print $out <$in>;
}

# clear $in
seek $in, 0, 0;
truncate $in, 0;
}
</pre><HR></BLOCKQUOTE>

To print any debugging messages, you could use the carp() function (instead of warn(), or instead of print()ing to STDOUT). Historically, error messages, warnings, and debugging statements go to STDERR, rather than STDOUT.

Your code is ok, but for security, you may want to lock the filehandles so that their data is not corrupted mid-stream. Also, you needn't say "$in", when a simple $in will do -- this is called stringification, and can get you in trouble if you work with references.

As for user agent programming, have you looked the libwww-perl (LWP) bundle? It allows for simple creation and use of user agents, and easy access to files on the internet.

That's all for now.


brian.hayes
User

Jan 18, 2000, 7:15 PM

Post #3 of 6 (1414 views)
Re: Creating a log file clearing sub routine? [In reply to] Can't Post

Well I see I have a long way to go...

My question about the LWP::UserAgent
is. Are there leagal issues to worry about for using them? I.E. Like making submition tools, Sending pages through so pager Comp. Web site, Get news updates from a news web site, Etc....

I have created such things but am afraid to use them or contact the companies, not to give then any Ideas. They have enough..You know..


brian.hayes
User

Jan 18, 2000, 7:29 PM

Post #4 of 6 (1414 views)
Re: Creating a log file clearing sub routine? [In reply to] Can't Post

Also windows does not support the flock. I assume it is apart of muli treading. Also You are using word like

if(not $in and $in);

is this a part of a

use vars qw(not,and);

some where in one of the Modules listed above?

I see where you are going I will just need to not use the flock untill it is supported or untill I get a Linux box at work.."This is harder than it seems".

Thanks,


Brian Hayes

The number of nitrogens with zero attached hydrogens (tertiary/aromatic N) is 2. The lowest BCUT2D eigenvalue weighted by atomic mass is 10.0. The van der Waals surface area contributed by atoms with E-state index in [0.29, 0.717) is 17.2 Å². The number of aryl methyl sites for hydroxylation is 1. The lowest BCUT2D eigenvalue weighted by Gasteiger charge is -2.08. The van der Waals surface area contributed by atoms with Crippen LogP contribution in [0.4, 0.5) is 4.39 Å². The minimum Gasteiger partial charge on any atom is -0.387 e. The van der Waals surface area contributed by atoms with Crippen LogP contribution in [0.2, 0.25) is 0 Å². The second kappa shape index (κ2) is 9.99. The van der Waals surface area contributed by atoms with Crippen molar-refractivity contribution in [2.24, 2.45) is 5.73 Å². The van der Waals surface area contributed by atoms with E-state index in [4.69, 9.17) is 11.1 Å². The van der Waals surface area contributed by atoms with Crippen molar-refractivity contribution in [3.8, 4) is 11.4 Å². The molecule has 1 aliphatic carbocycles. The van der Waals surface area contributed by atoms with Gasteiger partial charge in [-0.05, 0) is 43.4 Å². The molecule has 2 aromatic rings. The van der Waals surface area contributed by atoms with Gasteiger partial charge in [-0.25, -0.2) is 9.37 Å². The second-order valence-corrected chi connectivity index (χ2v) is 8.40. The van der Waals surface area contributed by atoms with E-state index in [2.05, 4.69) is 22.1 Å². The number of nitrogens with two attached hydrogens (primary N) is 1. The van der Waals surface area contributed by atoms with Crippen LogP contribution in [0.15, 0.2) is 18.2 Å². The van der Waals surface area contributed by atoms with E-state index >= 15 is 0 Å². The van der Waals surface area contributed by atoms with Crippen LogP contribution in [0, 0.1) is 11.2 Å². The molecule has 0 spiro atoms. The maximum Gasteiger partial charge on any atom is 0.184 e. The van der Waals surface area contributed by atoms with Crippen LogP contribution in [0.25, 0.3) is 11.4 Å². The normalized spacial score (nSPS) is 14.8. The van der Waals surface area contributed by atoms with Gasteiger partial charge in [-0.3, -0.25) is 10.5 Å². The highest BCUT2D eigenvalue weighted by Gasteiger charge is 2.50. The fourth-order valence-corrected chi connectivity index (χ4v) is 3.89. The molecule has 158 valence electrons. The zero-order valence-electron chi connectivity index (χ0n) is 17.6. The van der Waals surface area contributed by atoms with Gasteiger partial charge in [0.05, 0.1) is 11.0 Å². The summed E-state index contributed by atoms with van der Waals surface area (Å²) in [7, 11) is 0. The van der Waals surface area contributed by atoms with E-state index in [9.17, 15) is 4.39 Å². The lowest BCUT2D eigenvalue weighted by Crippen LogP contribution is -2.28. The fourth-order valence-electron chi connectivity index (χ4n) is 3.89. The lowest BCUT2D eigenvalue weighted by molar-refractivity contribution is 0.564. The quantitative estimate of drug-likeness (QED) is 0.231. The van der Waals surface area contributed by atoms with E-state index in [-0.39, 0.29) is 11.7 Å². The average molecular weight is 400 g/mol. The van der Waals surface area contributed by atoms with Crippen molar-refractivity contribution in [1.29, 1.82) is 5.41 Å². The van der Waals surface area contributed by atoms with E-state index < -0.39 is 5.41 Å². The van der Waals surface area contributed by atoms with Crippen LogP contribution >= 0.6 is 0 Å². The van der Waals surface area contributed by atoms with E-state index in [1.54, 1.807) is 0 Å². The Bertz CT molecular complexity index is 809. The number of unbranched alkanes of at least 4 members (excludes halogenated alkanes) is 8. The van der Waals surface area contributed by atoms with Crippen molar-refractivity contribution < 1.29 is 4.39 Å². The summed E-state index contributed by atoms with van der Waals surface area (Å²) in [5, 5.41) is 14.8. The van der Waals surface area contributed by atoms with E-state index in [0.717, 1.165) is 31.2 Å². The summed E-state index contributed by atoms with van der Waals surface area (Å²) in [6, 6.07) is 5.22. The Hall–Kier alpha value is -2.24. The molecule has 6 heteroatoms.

brian.hayes
User

Jan 18, 2000, 7:37 PM

Post #5 of 6 (1414 views)
Re: Creating a log file clearing sub routine? [In reply to] Can't Post

you needn't say "$in", when a simple $in will do -- this is called stringification, and can get you in trouble if you work with references.

This is confusing as well??



japhy
Enthusiast

Jan 18, 2000, 9:46 PM

Post #6 of 6 (1414 views)
Re: Creating a log file clearing sub routine? [In reply to] Can't Post

First, regarding "stringification". This is when you place quotes around an expression to make Perl see it explicitly as a string. Here are some cases where it is DEFINITELY not needed (and possibly shouldn't be used):

<BLOCKQUOTE><font size="1" face="Arial,Helvetica,sans serif">code:</font><HR>


$octal = "0644"; # that's a string, not an octal number
$number = "10"; # numbers shouldn't be quoted
$fname = "$names[0]"; # variables needn't be quoted when they stand alone like that
</pre><HR></BLOCKQUOTE>

When I mentioned references, I meant a data structure like:

<BLOCKQUOTE><font size="1" face="Arial,Helvetica,sans serif">code:</font><HR>


$names = [ "Jeff", "Joe", "Jack" ]; # array reference
function("$names");
</pre><HR></BLOCKQUOTE>

Placing a reference in quotes can break your Perl program, in that it can't use the reference correctly. When you stringify a reference, you get a string like "ARRAY(0x12345)" or "SCALAR(0x09876)", and you can't get to the data stored in the reference through that string.

Regarding 'and' and 'or' and 'not'... these are built-in synonyms for && and &#0124; &#0124; and !. They can make code more readable to less experienced programmers.

Finally, regarding LWP. As long as you do not violate a companies content policy, you're not breaking a law. I use LWP::Simple to grab the weather off www.weather.com. It's ok.

--
japhy